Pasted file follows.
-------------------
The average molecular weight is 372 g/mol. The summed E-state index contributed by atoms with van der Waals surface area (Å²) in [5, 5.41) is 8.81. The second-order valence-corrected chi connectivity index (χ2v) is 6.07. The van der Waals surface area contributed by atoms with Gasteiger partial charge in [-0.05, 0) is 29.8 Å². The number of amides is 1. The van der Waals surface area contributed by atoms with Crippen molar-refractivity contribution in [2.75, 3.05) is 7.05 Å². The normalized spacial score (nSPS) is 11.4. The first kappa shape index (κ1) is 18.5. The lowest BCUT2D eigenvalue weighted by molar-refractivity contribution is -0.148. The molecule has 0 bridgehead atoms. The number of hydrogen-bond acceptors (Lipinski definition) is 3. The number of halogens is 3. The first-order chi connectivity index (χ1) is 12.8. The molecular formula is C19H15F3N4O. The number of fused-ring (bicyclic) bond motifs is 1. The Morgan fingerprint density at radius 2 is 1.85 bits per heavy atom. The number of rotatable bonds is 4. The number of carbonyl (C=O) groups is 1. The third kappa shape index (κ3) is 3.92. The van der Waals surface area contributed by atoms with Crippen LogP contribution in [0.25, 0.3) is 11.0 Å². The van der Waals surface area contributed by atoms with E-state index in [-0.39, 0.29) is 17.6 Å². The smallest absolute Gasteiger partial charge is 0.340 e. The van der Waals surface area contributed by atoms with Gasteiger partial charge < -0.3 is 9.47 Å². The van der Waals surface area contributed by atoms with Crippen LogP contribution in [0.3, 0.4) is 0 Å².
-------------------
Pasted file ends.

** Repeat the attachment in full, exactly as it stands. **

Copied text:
The average molecular weight is 372 g/mol. The summed E-state index contributed by atoms with van der Waals surface area (Å²) in [5, 5.41) is 8.81. The second-order valence-corrected chi connectivity index (χ2v) is 6.07. The van der Waals surface area contributed by atoms with Gasteiger partial charge in [-0.05, 0) is 29.8 Å². The number of amides is 1. The van der Waals surface area contributed by atoms with Crippen molar-refractivity contribution in [2.75, 3.05) is 7.05 Å². The normalized spacial score (nSPS) is 11.4. The first kappa shape index (κ1) is 18.5. The lowest BCUT2D eigenvalue weighted by molar-refractivity contribution is -0.148. The molecule has 0 bridgehead atoms. The number of hydrogen-bond acceptors (Lipinski definition) is 3. The number of halogens is 3. The first-order chi connectivity index (χ1) is 12.8. The molecular formula is C19H15F3N4O. The number of fused-ring (bicyclic) bond motifs is 1. The Morgan fingerprint density at radius 2 is 1.85 bits per heavy atom. The number of rotatable bonds is 4. The number of carbonyl (C=O) groups is 1. The third kappa shape index (κ3) is 3.92. The van der Waals surface area contributed by atoms with Crippen LogP contribution in [0.25, 0.3) is 11.0 Å². The van der Waals surface area contributed by atoms with E-state index in [-0.39, 0.29) is 17.6 Å². The smallest absolute Gasteiger partial charge is 0.340 e. The van der Waals surface area contributed by atoms with Gasteiger partial charge < -0.3 is 9.47 Å². The van der Waals surface area contributed by atoms with Crippen LogP contribution in [0.3, 0.4) is 0 Å².